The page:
This is a tough one to nail down—it starts off with a traditional hardcore vibe and then moves into a series of breakdowns and tempo changes which, in my sometimes-humble opinion, works quite well. Sometimes it sounds like 1983 and 2008 in the same song, but into whichever era Remain In Vain’s song propels me at a given moment, the fury is the same, and it works. This isn’t a magnum opus of punk rock by any stretch, but it makes me feel like a kid again, so I’m happy with it.  –The Lord Kveldulfr (10:39)


REMAINDERS / BARONS:
Split: 7”
Charmed by the bear devouring a sub sandwich on the front, and the giant sub sandwich devouring a tiny bear on the back—artwork compliments of Righteous Indignation, better known as Jason Lubrano of Iron Chic—I was sold on this Pittsburgh-born 7” split before even listening to the tracks. “Band of humans,” Remainders, slam through catchy, riffy punk rippers—”You’re Living a Lie? I’m Living Like 20!” and “Standstill” on Side A—both bolstered by minimal production that suggests the immediacy and emotional investment of a basement show. Side B features Barons taking a more tempered, anthemic approach on “Tradition” and “Lessons,” with fist-pumping choruses, swinging breakdowns, and well-paced crescendos that make you quiver with antici… pation.  –Kelley O’Death (Between The Days, betweenthedaysrecords@gmail.com, betweenthedays.storeenvy.com)


REMAINDERS:
Fine Exits: 7” EP
Pittsburgh, PA, dudes Remainders would sound just as at home on a mid ‘90s Warped Tour alongside Face To Face and Down By Law as they would at a contemporary fest alongside Hold Tight! and Iron Chic (whose frontman Jason Lubrano designed Fine Exits’ album art as his illustration alter ego Righteous Indignation). Remainders are not reinventing the melodic punk rock wheel, but they are keeping stride with their forefathers and contemporaries. This debut has established the strong foundation of addictive riffs, quotable heartfelt refrains, and winking humor that will help them fit in to the modern punk scene. Time will tell if they’ll isolate the unique attributes that will help them stand out.  –Kelley O’Death (Between The Days, betweenthedaysrecords@gmail.com, betweenthedays.storeenvy.com)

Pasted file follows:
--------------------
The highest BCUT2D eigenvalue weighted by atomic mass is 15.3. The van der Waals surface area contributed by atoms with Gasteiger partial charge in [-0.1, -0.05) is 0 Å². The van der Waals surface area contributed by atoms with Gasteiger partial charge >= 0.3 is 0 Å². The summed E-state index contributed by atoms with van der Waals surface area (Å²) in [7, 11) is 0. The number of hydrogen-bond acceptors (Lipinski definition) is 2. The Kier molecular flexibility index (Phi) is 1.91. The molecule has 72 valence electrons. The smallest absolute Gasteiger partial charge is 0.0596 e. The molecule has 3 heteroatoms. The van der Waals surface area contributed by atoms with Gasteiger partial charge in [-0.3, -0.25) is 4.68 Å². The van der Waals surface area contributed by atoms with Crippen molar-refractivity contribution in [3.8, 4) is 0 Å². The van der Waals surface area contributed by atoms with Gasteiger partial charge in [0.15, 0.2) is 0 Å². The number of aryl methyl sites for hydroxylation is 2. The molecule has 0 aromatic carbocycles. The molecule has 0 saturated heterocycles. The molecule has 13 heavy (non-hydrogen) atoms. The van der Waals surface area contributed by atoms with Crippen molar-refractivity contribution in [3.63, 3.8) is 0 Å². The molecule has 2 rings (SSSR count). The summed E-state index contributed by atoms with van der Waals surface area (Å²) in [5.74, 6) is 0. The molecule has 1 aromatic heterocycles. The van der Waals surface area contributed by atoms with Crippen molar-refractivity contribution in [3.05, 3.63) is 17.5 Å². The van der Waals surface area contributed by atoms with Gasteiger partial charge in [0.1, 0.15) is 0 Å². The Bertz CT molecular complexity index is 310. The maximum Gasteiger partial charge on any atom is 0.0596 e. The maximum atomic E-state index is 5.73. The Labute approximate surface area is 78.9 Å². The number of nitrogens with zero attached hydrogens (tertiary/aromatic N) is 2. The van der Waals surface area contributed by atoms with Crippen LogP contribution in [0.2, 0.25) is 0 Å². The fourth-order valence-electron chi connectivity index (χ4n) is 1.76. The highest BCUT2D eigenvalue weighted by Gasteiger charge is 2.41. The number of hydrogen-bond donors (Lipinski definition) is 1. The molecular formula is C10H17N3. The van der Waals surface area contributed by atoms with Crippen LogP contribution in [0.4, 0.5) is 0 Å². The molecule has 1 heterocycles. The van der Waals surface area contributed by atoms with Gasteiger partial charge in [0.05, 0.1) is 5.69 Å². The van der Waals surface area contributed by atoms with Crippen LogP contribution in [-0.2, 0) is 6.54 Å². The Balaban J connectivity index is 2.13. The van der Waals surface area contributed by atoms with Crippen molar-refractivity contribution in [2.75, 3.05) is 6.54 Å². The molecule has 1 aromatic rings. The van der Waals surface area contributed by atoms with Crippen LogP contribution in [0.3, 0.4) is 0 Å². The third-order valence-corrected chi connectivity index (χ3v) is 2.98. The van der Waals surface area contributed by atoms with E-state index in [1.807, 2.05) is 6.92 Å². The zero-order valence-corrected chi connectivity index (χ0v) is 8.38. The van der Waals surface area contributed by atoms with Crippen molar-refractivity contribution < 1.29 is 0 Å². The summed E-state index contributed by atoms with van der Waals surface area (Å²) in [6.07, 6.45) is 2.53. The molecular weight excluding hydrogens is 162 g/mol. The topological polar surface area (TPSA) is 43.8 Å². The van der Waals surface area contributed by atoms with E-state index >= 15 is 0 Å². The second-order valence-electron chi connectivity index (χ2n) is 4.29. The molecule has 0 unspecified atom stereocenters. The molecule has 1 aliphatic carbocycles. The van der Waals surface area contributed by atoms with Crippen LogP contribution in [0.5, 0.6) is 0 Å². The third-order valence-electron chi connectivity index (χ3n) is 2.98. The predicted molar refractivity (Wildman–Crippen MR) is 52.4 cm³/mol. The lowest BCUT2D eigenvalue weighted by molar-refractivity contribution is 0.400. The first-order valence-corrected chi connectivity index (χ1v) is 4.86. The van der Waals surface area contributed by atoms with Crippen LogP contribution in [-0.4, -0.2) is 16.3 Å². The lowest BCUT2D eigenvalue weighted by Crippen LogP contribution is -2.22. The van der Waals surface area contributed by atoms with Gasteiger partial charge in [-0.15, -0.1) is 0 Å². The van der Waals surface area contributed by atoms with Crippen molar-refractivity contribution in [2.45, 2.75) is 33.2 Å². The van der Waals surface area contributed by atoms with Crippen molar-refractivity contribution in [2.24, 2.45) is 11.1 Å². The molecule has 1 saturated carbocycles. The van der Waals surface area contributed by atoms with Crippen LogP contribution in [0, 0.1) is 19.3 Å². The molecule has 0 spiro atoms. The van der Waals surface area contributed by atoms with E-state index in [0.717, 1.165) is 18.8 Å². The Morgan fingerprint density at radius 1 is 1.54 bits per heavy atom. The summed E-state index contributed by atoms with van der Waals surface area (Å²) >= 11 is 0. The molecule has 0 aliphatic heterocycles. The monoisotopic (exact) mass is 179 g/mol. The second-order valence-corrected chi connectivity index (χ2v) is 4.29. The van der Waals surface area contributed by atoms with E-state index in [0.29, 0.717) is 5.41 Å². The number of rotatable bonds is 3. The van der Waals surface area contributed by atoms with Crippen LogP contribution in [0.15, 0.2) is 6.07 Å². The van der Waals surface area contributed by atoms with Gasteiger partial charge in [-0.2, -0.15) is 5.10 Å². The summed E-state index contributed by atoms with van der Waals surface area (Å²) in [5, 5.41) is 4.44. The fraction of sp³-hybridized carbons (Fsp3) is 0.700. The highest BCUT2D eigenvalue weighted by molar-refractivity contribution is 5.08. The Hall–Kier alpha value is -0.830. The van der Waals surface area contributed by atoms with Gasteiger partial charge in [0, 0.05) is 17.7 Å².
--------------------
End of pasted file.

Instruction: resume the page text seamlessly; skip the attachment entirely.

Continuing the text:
REVENGE OF THE PSYCHOTRONIC MAN / BOOTSCRAPER :
The Bear and the Tiger: CD
Bootscraper is from Leeds and is a folk punk band, as opposed to Manchester’s Revenge Of The Psychotronic Man, known for fast-paced melodic hardcore. The joke here is that each band covers songs of the other, which works better than expected. Reminiscent of the famous Born Against / Screeching Weasel split from the 1990s, it’s refreshing to see bands this disparate pay tribute to one another. Also available on vinyl with a download card, TNS Records did a class act with the presentation here.  –Art Ettinger (TNS, tnsrecords.co.uk)


RIFLE DIET:
No Solace: 12”EP
Pummeling, relentless, heavy-as-hell crust from Minneapolis. Most of it is fast, but they mix up the speeds, making for some truly epic moments. There’s an unbelievably gallivanting part at the end of the second song where the vocals change from being screamed to being yelled. “Break down the walls of this box / Break down the walls like this, break them down with you fist / Break down the walls of this box / Kick them out at the root, kick them out with your boots.” It continues on for a couple more lines, getting better and better. Not just crust fans, but fans of any hardcore subgenre need to check that track out. Solid.  –Daryl Gussin (Profane Existence / Blood Of The Young)